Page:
Joe Biden has announced an attempt to crack down on “ghost guns”, kits which can be bought without a background check, from which a working gun can quickly be made, and which have been used in an escalating number of shootings.
Biden and Lisa Monaco, the deputy attorney general, were also due on Monday to announce the nomination of Steve Dettelbach, US attorney in Ohio from 2009 to 2016, to lead the ATF.
Ghost guns are an increasing problem for US law enforcement. The critical component in building an untraceable gun is the lower receiver, a part typically made of metal or polymer. An unfinished receiver – sometimes referred to as an “80% receiver” – can be legally bought online with no serial numbers or other markings and no license required.
On Monday, the administration also released an executive action to regulate “split receiver” firearms with serial numbers and background checks and to require gun sellers to maintain sales records more than 20 years old.
Last month, David Pucino, deputy chief counsel of the Giffords Law Center, told the Guardian the proliferation of ghost guns was “horrifying but not surprising”.
He added: “Ghost gun companies have been resistant to any regulations and it’s clear that they see their business model existing because of the legal loopholes they can exploit. They don’t want to compete with the gun manufacturers that have to follow regulations.
“[States and local governments] are using the tools at their disposal but the federal government needs to step in. The longer ATF delays, more ghost guns will be available and they will be used in more shootings.”
On Monday, the White House said its new rule clarifies “buy build shoot” kits as firearms under the Gun Control Act, meaning serial numbers must be included, sellers must be licensed and background checks carried out on purchases.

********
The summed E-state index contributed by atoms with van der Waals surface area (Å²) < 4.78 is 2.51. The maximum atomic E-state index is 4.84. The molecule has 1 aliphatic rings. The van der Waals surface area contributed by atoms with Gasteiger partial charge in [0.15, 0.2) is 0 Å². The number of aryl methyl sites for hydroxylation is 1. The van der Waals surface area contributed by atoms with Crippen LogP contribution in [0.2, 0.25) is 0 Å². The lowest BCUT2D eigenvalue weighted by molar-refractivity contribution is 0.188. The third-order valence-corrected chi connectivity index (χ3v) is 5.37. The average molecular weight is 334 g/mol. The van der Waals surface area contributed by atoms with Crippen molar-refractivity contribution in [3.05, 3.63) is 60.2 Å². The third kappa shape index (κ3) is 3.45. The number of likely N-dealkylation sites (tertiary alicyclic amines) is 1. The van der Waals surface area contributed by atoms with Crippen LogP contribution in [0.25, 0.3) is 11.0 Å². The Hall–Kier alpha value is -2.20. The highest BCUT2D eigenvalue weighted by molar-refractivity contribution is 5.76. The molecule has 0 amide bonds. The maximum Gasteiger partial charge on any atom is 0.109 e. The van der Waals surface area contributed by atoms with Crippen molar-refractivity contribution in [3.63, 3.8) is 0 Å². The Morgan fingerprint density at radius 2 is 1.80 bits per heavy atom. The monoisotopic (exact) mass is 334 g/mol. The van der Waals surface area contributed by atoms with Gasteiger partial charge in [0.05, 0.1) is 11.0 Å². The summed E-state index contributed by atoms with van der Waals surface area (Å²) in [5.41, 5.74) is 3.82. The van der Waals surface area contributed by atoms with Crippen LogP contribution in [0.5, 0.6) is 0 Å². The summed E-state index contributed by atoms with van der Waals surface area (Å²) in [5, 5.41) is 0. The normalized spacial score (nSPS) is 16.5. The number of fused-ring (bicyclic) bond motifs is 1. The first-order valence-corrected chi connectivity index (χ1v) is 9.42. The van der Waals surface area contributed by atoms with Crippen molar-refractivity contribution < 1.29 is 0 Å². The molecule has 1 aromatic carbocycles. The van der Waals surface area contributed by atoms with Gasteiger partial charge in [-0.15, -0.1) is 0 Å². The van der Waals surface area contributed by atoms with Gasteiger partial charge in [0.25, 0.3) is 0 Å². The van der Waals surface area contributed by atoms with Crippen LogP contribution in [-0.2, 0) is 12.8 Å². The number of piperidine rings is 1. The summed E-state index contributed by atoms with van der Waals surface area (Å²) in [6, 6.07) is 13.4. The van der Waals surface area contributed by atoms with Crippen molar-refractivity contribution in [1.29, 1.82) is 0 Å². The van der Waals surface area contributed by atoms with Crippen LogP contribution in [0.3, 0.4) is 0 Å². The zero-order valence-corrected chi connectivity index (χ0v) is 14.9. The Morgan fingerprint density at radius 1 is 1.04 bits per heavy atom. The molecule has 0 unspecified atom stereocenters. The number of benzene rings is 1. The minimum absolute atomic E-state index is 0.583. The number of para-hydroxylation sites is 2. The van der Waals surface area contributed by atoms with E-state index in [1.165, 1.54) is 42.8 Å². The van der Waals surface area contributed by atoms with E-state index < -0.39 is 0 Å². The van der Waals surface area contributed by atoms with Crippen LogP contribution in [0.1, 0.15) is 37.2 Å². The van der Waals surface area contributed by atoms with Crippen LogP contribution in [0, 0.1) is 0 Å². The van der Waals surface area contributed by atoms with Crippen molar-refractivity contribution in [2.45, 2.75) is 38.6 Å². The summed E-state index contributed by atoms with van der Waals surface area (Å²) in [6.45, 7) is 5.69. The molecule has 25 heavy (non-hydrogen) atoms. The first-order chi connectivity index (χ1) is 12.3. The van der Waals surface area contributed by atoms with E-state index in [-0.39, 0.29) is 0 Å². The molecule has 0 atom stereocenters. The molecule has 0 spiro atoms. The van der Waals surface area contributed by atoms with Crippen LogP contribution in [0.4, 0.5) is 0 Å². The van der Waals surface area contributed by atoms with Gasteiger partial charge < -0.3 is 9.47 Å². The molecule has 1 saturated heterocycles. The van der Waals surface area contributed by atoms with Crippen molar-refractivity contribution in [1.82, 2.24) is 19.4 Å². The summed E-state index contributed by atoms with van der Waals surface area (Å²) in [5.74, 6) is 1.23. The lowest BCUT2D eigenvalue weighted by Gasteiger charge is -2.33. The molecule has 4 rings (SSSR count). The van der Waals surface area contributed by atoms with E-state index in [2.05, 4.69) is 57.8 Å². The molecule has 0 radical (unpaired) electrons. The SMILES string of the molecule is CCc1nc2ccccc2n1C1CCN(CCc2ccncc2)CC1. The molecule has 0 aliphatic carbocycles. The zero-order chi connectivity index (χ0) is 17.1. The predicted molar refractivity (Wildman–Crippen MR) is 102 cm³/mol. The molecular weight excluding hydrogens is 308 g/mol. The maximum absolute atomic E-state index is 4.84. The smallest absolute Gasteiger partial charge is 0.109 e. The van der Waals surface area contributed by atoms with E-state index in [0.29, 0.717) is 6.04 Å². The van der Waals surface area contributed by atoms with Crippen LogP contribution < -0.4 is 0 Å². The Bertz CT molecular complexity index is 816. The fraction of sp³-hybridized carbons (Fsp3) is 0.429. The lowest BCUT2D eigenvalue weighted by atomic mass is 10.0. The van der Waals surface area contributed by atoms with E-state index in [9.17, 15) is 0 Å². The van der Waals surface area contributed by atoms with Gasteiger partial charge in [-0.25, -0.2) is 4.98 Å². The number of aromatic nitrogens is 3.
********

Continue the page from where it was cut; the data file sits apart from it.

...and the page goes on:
The Department of Justice will also aim to “turn some ghost guns already in circulation into serialised firearms” by requiring the addition of serial numbers in any re-sale.
Regarding enforcement, the White House quoted Biden’s remarks at New York police headquarters in February: “Not only are state and local prosecutors going to come after you, but expect federal charges and federal prosecution too.”
On Sunday, the Senate majority leader, Chuck Schumer, said the Biden administration needed to move faster.
“It’s high time for a ghost gun exorcism before the proliferation peaks, and before more people get hurt – or worse,” the Democrat said, adding that such weapons are “too easy to build, too hard to trace and too dangerous to ignore”.
Dettelbach is however likely to face a battle in a Senate confirmation presided over by Schumer. Biden had to withdraw his first ATF nominee, the gun-control advocate David Chipman, amid opposition from Republicans and some Democrats.
Republican and Democratic presidents have failed to have ATF picks confirmed. Since 2006 only one, B Todd Jones, has made it, in 2013 after a six-month struggle.
On Monday, the White House said: “Congress needs to do its job by passing … essential legislation to reduce gun crime, including legislation to require background checks for all gun sales, ensure that no terrorist can buy a weapon in the United States, ban the sale and possession of unserialized firearms – ghost guns, ban assault weapons and high-capacity magazines, and repeal gun manufacturers’ protection from liability.”